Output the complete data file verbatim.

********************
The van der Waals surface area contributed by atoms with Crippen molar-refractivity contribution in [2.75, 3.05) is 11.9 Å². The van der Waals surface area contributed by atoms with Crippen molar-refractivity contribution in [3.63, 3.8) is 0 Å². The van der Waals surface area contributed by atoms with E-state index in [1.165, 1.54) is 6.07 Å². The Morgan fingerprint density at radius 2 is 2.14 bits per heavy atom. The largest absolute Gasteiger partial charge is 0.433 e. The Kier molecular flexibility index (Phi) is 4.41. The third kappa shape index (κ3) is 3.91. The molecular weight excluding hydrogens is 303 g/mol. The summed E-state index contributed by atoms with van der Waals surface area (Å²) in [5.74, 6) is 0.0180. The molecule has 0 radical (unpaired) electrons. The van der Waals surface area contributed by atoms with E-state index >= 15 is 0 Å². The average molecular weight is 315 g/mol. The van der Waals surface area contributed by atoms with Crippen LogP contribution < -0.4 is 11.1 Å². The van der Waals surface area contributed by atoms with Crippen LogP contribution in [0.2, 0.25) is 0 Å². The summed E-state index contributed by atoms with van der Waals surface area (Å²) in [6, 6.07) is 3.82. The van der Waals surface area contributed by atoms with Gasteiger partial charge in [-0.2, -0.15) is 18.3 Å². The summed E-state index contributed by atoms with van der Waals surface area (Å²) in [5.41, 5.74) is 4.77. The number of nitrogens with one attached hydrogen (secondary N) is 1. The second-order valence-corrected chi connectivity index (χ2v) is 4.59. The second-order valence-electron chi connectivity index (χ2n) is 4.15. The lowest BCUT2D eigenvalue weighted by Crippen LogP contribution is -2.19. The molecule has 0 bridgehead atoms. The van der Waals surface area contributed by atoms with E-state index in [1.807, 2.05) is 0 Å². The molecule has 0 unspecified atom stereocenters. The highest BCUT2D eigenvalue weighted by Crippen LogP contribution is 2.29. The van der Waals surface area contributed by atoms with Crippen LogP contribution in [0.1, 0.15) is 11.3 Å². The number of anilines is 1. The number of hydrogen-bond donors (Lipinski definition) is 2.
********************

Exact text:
The van der Waals surface area contributed by atoms with Crippen molar-refractivity contribution in [2.75, 3.05) is 11.9 Å². The van der Waals surface area contributed by atoms with Crippen molar-refractivity contribution in [3.63, 3.8) is 0 Å². The van der Waals surface area contributed by atoms with E-state index in [1.165, 1.54) is 6.07 Å². The Morgan fingerprint density at radius 2 is 2.14 bits per heavy atom. The largest absolute Gasteiger partial charge is 0.433 e. The Kier molecular flexibility index (Phi) is 4.41. The third kappa shape index (κ3) is 3.91. The molecular weight excluding hydrogens is 303 g/mol. The summed E-state index contributed by atoms with van der Waals surface area (Å²) in [5.74, 6) is 0.0180. The molecule has 0 radical (unpaired) electrons. The van der Waals surface area contributed by atoms with E-state index >= 15 is 0 Å². The average molecular weight is 315 g/mol. The van der Waals surface area contributed by atoms with Crippen LogP contribution < -0.4 is 11.1 Å². The van der Waals surface area contributed by atoms with Crippen LogP contribution in [0.2, 0.25) is 0 Å². The summed E-state index contributed by atoms with van der Waals surface area (Å²) in [6, 6.07) is 3.82. The van der Waals surface area contributed by atoms with Gasteiger partial charge in [-0.2, -0.15) is 18.3 Å². The summed E-state index contributed by atoms with van der Waals surface area (Å²) in [5.41, 5.74) is 4.77. The number of nitrogens with one attached hydrogen (secondary N) is 1. The second-order valence-corrected chi connectivity index (χ2v) is 4.59. The second-order valence-electron chi connectivity index (χ2n) is 4.15. The lowest BCUT2D eigenvalue weighted by Crippen LogP contribution is -2.19. The molecule has 0 bridgehead atoms. The van der Waals surface area contributed by atoms with E-state index in [1.807, 2.05) is 0 Å². The molecule has 0 unspecified atom stereocenters. The highest BCUT2D eigenvalue weighted by Crippen LogP contribution is 2.29. The van der Waals surface area contributed by atoms with Crippen LogP contribution in [0.1, 0.15) is 11.3 Å². The number of anilines is 1. The number of hydrogen-bond donors (Lipinski definition) is 2.